Arizona, Kansas: ‘Motor Voter’ Forms Should Require Proof of US Citizenship

December 6, 2013 - 5:15 PM

Kris Kobach

Kansas Sec. of State Kris Kobach (AP photo)

(CNSNews.com) –  The Secretaries of State of Kansas and Arizona are trying to force the federal Election Assistance Commission (EAC) to change federal voter registration forms, which do not require documented proof of U.S. citizenship, to match their state forms, which do.

Their lawsuit against the EAC is scheduled to be heard next week in U.S. District Court in Wichita. (See Kobach, Bennett v EAC.pdf)

Under the National Voter Registration Act of 1993 (NVRA), commonly known as the Motor Voter Act, states must “accept and use” federal voter registration forms for all federal elections. (see NVRA.PDF)

However, the federal forms only require applicants to swear under penalty of perjury that they are U.S. citizens, while state law in both Kansas and Arizona require prospective voters to produce documented proof of U.S. citizenship.

Under the current “bifurcated” arrangement, residents of Kansas and Arizona who have not produced proof of U.S. citizenship are allowed to vote in federal elections, but not in state or local races.

Noting that the states have “the constitutional rights, powers, and privileges of establishing voter qualifications, including voter registration requirements,” Kansas Secretary of State Kris Kobach and Arizona Secretary of State Ken Bennett argue in their lawsuit that “a mere oath without concrete evidence of citizenship …does not suffice to effectuate the State laws of Plaintiffs or enable Plaintiffs to obtain information Plaintiffs deem necessary to assess the eligibility of voter registration applicants and to enforce their voter qualifications.”

Ken Bennett

Arizona Sec. of State Ken Bennett (AP photo)

The states further argue that the federal form is incompatible with their constitutional authority to determine voter qualifications.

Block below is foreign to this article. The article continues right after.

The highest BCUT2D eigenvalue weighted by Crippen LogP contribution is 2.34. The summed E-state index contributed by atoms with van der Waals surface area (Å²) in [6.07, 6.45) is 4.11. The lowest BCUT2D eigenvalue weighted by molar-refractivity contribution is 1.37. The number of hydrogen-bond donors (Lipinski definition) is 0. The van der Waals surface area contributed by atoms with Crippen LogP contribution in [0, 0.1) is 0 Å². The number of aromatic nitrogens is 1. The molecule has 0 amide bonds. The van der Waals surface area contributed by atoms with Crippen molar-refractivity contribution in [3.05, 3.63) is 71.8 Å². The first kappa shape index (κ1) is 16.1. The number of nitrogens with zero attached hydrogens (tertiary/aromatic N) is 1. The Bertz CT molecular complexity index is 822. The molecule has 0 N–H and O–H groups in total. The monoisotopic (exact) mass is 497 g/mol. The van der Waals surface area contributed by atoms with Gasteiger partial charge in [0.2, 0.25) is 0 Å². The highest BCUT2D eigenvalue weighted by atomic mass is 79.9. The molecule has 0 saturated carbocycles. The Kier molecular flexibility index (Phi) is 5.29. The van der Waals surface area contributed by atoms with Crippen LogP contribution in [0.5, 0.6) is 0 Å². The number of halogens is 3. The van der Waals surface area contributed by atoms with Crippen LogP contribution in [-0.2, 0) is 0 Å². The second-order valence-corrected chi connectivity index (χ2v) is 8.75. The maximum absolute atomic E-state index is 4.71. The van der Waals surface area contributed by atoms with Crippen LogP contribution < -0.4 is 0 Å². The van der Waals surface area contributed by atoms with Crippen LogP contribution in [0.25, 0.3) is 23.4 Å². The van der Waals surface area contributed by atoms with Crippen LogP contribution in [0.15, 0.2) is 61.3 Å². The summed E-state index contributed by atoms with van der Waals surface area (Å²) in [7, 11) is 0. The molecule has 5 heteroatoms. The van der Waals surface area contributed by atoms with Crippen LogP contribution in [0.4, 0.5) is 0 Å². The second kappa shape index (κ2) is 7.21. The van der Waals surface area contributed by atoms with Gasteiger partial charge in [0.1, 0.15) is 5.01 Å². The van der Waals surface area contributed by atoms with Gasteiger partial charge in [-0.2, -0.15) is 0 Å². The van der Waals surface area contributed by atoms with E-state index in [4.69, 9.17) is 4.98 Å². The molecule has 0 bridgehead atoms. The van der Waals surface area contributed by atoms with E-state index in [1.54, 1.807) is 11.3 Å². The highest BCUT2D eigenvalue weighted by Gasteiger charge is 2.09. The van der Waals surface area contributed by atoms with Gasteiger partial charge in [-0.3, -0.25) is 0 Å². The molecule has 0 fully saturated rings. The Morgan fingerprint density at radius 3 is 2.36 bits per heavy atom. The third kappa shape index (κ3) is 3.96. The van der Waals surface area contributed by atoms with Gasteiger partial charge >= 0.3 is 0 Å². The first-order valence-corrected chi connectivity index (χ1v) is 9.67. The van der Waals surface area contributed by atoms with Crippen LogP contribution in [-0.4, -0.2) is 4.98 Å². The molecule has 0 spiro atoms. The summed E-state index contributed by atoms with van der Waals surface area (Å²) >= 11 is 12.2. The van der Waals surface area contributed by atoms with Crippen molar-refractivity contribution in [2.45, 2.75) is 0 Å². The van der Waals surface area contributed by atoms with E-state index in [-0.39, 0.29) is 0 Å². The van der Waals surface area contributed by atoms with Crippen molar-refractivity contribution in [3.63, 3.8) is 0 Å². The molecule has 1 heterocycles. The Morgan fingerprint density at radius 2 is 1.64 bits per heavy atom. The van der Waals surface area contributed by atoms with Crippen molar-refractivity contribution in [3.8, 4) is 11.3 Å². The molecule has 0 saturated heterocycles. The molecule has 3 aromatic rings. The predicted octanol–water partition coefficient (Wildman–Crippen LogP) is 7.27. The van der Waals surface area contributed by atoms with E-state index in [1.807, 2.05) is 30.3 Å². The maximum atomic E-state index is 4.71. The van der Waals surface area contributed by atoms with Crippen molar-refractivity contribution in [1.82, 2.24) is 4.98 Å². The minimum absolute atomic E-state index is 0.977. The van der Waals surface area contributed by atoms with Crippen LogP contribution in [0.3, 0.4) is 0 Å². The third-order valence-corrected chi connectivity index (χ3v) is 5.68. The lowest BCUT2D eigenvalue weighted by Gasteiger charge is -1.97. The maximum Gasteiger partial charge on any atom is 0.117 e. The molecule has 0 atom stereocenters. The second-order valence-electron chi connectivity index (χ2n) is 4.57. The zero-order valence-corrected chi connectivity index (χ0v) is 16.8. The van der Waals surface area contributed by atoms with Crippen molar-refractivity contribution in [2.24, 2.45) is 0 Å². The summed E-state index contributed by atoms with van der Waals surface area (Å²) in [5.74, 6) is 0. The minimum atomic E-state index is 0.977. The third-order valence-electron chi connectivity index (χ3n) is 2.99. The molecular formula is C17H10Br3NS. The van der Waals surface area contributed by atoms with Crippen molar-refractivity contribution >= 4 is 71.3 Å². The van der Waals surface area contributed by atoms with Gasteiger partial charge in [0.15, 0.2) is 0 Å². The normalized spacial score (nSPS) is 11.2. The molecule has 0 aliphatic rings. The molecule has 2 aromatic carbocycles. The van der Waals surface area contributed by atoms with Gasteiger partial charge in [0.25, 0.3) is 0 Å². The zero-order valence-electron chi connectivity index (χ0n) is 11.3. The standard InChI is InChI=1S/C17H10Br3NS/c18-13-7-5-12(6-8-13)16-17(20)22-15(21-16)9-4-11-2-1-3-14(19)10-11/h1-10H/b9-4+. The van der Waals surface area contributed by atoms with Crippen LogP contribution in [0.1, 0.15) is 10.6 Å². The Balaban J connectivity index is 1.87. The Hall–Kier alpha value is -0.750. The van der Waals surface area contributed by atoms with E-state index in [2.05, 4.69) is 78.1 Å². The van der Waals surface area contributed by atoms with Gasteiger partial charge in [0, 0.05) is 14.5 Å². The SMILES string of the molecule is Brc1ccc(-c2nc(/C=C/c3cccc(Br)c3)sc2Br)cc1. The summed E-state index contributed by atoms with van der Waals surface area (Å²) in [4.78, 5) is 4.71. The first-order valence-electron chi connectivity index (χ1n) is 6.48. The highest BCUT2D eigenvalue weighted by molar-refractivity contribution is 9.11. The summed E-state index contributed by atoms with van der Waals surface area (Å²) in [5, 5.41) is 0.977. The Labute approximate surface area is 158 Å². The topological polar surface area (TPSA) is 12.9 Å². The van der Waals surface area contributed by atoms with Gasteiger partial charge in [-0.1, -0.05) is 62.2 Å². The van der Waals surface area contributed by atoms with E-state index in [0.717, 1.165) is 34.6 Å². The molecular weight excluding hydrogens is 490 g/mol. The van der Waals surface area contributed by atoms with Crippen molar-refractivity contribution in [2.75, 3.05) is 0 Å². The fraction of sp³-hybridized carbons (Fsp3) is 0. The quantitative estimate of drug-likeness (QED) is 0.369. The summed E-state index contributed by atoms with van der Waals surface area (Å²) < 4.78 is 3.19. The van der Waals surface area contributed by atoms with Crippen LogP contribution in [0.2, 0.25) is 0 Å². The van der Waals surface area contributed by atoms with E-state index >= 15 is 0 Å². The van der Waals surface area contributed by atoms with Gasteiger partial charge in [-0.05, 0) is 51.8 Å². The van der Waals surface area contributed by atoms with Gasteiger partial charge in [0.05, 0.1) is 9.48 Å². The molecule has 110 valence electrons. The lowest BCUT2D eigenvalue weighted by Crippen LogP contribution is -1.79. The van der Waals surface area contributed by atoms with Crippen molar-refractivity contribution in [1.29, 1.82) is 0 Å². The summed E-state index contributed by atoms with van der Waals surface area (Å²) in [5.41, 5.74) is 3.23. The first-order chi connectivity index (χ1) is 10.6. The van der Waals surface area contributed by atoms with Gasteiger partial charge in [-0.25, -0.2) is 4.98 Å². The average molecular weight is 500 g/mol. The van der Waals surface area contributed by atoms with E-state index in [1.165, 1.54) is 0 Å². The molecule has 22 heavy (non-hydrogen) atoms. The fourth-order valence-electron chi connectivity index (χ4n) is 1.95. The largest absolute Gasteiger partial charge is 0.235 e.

“As applied by the EAC...the NVRA effectively compels Plaintiffs to choose between two options, neither of which Congress has the constitutional authority to enact.

"Either: (1) Plaintiffs must abandon their proof-of-citizenship requirements for Federal Form applicants and allow such applicants to register to vote for federal elections but not state elections; or

“(2) Plaintiffs must abandon their proof-of-citizenship requirements altogether,and allow applicants using any registration form to register to vote for both federal and state elections.”

Both states have taken the first option. But the American Civil Liberties Union (ACLU) filed a lawsuit last month claiming that a two-tier registration system violates voters’ constitutional right to equal protection because it “classifies electors according to their method of registration, then assigns lesser voting rights to some electors who register using the Federal Form.” (See Belenky v. Kobach.pdf)

Kansas has no choice, Kobach told CNSNews.com. “Under current state law, Kansas has to bifurcate unless the state sues the federal government and forces the EAC to change the federal form,” he said, noting that federal and state law both prohibit non-citizens from voting.

“I’m cautiously optimistic,” Kobach said, adding that the lower court is likely to seriously consider a “suggestion” by the U.S. Supreme Court in a June 17 ruling that the states sue the EAC to end the conflict. (See AZ et al v Inter Tribal Council.pdf)

According to a state law that went into effect on January 1, Kansans registering to vote for the first time must submit one of 18 approved documents - including a birth certificate, a consular report of birth abroad, naturalization papers, etc. -  proving that they are U.S. citizens. They must also show an approved photo ID when they show up at the polling place,

In 2004, Arizona voters approved Proposition 200, which also requires applicants to “present satisfactory evidence of United States citizenship” when they register to vote and to “present identification when they vote on election day.” The amendment to the state constitution was intended to curtail voter fraud, and has been credited with preventing 20,000 ineligible people from voting.

Complicating matters is the fact that the Kansas/Arizona lawsuit was filed at a time when the EAC is all but moribund, with no sitting commissioners on board since December 2011. On December 11, the Senate Committee on Rules and Administration is scheduled to hear testimony on the stalled nominations of Thomas Hicks and Myrna Perez to the EAC, but even if they are confirmed, two vacancies would still remain.

On July 31, EAC acting executive director Alice Miller sent a letter to Kobach informing him that the agency could not process Kansas’ request to modify the federal voter registration form due to “a lack of a quorum on the commission.”

However, the states’ complaint alleges that in 2006, former EAC executive director Thomas Wilkey unilaterally refused to modify the National Voter Registration form at Arizona’s request without the required vote of at least three commissioners.